The inherent value of processes capable of improving the corrosion resistance of parts is self-evident, in particular if the composition of the parts or the treatments which they have undergone result in the parts having special mechanical properties. In general, an improvement in corrosion resistance is effected either by a continuous coating which is inherently corrosion-resistant, or by the formation of a continuous oxidised layer on the surface (passivisation phenomenon). Coatings which are inherently corrosion-resistant frequently have this property because of the spontaneous formation of an oxidised (passive) layer in contact with the atmosphere; also, certain metals and alloys, used in the solid state for producing parts, resist corrosion for the same reason.

However, both coatings and solid metals and alloys which are inherently corrosion-resistant are expensive, in particular if special mechanical properties of the metal parts are required. The protection of steel by hard chroming, or chrome-nickel steels, if appropriate with added amounts of other rare metals, illustrate this.

There is therefore an interest in treatments for improving the natural corrosion resistance of parts by the growth of a continuous and impermeable oxidised layer on the surface. The oxidation processes depend on the chemical reactivity of the metals in question and on the properties of their oxides, so that the definition of a process is necessarily limited to at least one base metal. In the present invention, the base metal is iron; since ferrous metals, such as irons, cast irons and steels are, by far the most widely used in mechanical engineering.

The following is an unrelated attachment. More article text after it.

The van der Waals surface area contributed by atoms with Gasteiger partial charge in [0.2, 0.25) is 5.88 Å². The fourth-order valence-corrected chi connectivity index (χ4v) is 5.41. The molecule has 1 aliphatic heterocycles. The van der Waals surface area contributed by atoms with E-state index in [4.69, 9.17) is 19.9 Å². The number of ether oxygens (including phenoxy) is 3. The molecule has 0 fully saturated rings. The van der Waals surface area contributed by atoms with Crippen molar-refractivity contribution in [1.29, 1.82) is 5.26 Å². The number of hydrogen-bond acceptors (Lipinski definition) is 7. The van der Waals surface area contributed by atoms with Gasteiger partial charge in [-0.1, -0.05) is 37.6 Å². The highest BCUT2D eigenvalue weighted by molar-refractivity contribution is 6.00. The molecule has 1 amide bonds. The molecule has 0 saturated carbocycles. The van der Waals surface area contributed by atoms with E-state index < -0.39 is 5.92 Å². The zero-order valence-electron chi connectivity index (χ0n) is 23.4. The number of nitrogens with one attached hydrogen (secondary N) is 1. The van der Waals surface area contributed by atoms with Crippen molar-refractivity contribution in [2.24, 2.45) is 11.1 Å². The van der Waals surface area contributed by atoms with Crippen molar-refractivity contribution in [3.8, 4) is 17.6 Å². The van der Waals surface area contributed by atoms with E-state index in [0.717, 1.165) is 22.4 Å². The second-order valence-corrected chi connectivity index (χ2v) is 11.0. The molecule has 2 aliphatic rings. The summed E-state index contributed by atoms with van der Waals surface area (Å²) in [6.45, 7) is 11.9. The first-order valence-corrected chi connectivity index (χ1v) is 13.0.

Processes for the oxidation of ferrous metal parts in order to improve their corrosion resistance have been known for a very long time, for example the bronzing of weapons. Oxidation processes by heating in an oxidising atmosphere or by the action of steam on metal parts, in particular cast iron parts, which are at red heat, have been adopted. These old processes are of limited efficacy and are frequently difficult to control, so that the corrosion resistances obtained have widely varying values.

The use of oxidising salt baths, the composition and temperature of which can be adjusted with precision, leads to improved and reproducible corrosion resistances.

French patent application No. 76 07858, published under No. 2,306,268, describes an oxidising salt bath composed of alkali metal hydroxides, if appropriate with 2 to 20% by weight of an alkali metal nitrate. At preferred operating temperatures in the range 200 C. to 300 C., this salt bath was intended for simultaneously effecting controlled cooling of nitrided ferrous metal parts leaving a cyanate/cyanide nitriding bath, and the destruction, by oxidation, of the cyanides carried by the parts.

According to French patent application No. 80 18401, published under No. 2,463,821, the alkali metal hydroxide bath, containing from 2 to 20% by weight of alkali metal nitrate, gives the nitrided parts a substantially increased corrosion resistance if they are immersed in the bath at between 250 C. and 450 C. for a sufficient period of time between 15 and 50 minutes.